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Modernist BarcelonaPedestrian, Public Transport, 15 km, 2 days
Explore a Barcelona in which odd, undulating forms of vegetation creep across building façades, invade terraces and seemingly enter the buildings themselves to create a surprising and unique environment.Customise this route and add it to My travel book
Although it used to link the old town to the village of Gràcia, it is now, along with Eixample the residential area of the upper class. It links beautiful buildings epitomising early 20C architecture, such as those by Gaudí, Domènech i Montaner and Puig i Cadafalch, in particular. The oil lamps adorning this main street are one of the symbols of the city's modern identity. Designed by Pere Faqués in 1900, they indeed demonstrate the modernist trend for materials such as iron and ceramics.
This beautiful house by Domènech i Montaner dates from 1905 and is part of the famous "Apple of Discord". This renowned architect introduced a certain sobriety into his Modernist designs here.
This building by Puig i Cadafalch (1900) is part of the famous "Apple of Discord". It has a beautiful façade with frescoes bearing floral motifs and large Gothic windows. Note, in particular, the exquisite finesse of the balconies and doorways. The building houses the Amattler Institute, with its small collection of glasswork, paintings and sculptures from various periods, as well as a library and a sound archives room specialising in art from the 10C to the 20C.
This masterful work by Gaudí is part of the famous "Apple of Discord" and was built between 1904 and 1906 in pure Modernist style, with ceramic coloured glass disks and a fishscale roof. At the time, the unique enlarged windows on the first floor gave rise to the nickname "House of the Yawns". While the exterior is overpowering in its dynamism and profusion of images and colours, the inside continues in the same theme, creating an aesthetic coherence and unparalleled beauty throughout.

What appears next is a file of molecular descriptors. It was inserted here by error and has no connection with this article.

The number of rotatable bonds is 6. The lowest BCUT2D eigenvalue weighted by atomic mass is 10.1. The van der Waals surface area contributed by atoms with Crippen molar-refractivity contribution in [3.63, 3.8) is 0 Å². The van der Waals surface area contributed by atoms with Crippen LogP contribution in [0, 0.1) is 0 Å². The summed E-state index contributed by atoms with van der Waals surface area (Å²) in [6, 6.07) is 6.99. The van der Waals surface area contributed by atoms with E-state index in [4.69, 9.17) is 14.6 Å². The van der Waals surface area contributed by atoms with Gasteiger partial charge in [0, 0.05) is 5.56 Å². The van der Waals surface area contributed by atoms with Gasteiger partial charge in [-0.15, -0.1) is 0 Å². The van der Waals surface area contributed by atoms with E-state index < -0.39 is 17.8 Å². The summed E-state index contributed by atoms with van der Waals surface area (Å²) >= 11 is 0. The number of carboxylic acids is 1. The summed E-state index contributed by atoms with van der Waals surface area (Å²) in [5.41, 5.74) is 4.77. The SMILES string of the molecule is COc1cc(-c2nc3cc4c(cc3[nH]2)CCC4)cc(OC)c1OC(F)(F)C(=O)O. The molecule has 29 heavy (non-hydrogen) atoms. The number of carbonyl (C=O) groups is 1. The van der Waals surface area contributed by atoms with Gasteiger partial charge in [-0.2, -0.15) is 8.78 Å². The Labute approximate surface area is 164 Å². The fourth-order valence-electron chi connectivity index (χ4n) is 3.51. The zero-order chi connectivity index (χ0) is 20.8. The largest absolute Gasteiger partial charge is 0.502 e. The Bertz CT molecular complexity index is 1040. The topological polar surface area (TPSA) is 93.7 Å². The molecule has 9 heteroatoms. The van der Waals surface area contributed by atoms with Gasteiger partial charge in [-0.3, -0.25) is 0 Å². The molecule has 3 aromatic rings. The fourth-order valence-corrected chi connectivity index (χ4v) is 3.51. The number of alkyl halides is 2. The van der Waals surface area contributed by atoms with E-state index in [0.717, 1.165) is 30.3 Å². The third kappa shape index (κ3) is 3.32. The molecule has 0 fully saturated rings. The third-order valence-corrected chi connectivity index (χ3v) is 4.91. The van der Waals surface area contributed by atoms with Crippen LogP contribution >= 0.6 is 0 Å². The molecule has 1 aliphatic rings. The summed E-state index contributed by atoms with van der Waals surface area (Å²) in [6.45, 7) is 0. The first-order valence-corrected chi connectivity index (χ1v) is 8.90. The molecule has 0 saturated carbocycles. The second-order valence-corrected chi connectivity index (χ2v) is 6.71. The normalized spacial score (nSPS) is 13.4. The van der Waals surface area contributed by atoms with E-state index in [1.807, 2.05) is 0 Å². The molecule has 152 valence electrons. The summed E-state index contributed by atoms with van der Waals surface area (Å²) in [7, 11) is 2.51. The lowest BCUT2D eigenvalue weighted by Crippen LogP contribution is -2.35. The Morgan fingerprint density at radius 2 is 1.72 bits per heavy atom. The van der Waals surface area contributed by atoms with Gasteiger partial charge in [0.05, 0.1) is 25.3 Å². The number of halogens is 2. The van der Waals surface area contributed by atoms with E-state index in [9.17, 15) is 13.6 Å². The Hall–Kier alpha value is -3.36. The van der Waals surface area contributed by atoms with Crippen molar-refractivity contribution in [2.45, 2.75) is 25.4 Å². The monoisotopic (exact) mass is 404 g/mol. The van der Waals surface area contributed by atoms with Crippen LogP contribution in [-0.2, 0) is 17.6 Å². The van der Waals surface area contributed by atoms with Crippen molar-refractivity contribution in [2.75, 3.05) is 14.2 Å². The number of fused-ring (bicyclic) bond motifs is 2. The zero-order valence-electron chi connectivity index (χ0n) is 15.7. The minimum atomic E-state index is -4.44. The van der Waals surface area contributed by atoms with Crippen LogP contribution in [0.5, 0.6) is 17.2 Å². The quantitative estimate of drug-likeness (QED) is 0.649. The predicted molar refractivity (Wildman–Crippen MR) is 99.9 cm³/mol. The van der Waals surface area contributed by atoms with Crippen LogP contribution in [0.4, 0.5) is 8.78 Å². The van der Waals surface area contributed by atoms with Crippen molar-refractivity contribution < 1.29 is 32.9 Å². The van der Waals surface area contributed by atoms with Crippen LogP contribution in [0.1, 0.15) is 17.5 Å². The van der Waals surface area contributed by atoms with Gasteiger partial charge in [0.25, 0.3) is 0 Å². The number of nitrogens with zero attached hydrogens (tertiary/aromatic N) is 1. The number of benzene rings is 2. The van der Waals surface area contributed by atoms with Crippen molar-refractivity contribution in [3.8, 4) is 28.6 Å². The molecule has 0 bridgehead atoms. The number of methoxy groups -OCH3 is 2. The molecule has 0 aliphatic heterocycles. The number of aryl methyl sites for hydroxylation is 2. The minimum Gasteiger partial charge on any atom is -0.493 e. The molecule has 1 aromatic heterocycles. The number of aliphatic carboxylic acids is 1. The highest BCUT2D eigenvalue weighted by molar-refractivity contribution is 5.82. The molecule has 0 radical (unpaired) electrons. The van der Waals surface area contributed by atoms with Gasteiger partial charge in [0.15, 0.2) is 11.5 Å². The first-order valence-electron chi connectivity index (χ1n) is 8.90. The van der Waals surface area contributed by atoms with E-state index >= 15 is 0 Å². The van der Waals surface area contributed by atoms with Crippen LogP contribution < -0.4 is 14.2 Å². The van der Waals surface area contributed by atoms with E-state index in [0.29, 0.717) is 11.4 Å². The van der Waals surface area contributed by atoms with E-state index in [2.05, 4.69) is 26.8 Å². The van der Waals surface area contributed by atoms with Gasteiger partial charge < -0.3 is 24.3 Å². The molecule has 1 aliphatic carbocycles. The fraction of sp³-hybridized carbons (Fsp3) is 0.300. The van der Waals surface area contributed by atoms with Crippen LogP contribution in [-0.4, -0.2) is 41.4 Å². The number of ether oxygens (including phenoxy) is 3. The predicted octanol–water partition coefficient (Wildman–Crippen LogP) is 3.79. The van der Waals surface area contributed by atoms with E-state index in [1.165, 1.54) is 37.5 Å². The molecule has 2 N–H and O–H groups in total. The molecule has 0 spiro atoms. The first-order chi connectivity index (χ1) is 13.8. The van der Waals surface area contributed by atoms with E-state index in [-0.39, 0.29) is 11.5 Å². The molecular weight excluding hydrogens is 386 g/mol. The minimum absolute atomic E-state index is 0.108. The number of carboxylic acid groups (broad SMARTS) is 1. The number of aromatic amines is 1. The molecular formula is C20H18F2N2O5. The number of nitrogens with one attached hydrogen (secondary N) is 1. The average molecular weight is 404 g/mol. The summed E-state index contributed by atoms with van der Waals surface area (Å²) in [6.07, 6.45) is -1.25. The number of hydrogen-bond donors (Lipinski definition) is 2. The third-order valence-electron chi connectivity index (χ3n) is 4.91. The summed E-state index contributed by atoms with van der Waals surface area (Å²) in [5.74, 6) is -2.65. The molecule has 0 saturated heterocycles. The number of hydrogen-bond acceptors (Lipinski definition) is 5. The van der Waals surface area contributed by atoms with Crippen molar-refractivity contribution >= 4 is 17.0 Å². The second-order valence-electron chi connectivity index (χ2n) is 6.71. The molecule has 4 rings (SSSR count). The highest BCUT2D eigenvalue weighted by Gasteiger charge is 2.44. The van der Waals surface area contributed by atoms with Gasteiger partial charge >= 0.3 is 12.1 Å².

More commonly known as "La Pedrera", this building, with its façade evoking the movement of the sea and its fantasy decor, is one of Gaudí's finest achievements. A tour of the roof provides wonderful views of the entire Eixample district, as well as the building’s chimneys and air vents with their unique and somewhat unsettling fairytale shapes. Inside, El Pis provides an insight into life in a noble house in the early 20C.
This building is best known as the «Casa de les Punxes» because of its pointed roof, and is yet another testiment to the ingenuity of Puig i Cadafalch's architecture. It is in this work that the Neo-gothic style is the most noticeable
Gaudí dedicated 40 years of his life to his best-known work, which remains unfinished. He gave it great symbolic power by claiming that it was an atonement for the world's materialism and an expression of human solidarity and fraternity. When he died only the crypt (which houses his tomb), the apse and theNativity façade, had been finished, the latter’s three doorways topped by four towers, 115m high. Despite huge political wranglings, a decision was taken to complete this revolutionary project.
This magic place half-way between reality and fantasy, looks onto two quite unique mushroom-shaped buildings straight out of the fairy tale book. A stairway headed by a dragon made up of ingenious mosaics leads to the Hall of a hundred columns On top of the hall there is a circular square which offers an extraordinary view over the town, surrounded by the famous and never-ending undulating bank where Gaudí's fantasy for colour knows no bounds.
Built by Domènech i Montaner between 1905 and 1908, it is undoubtedly the most striking symbol of the Catalan middle classes in the 1900s and one of the masterpieces of Modernism. Headquarters of the Orfeó Català (Catalan Choir), it is the largest concert hall in Barcelona. The exterior is spectacular and inside you can admire the impressive reversed cupola, a real ornamental marvel. A wealth of unusual details is scattered throughout this surprising space. An absolute 'must'.
This stunning residence, built between 1886 and 1890 to extend the home of the Güell family (with ten children), is a fine example of Gaudí’s architectural style. The great innovation is in the parabolic arches in the entrance, enhanced by typically extravagant Modernist grilles. Inside, the grand hall is without doubt the most remarkable room of the house, with its parabolic cupola pierced with small openings that allow light to filter through, giving the impression of the night sky.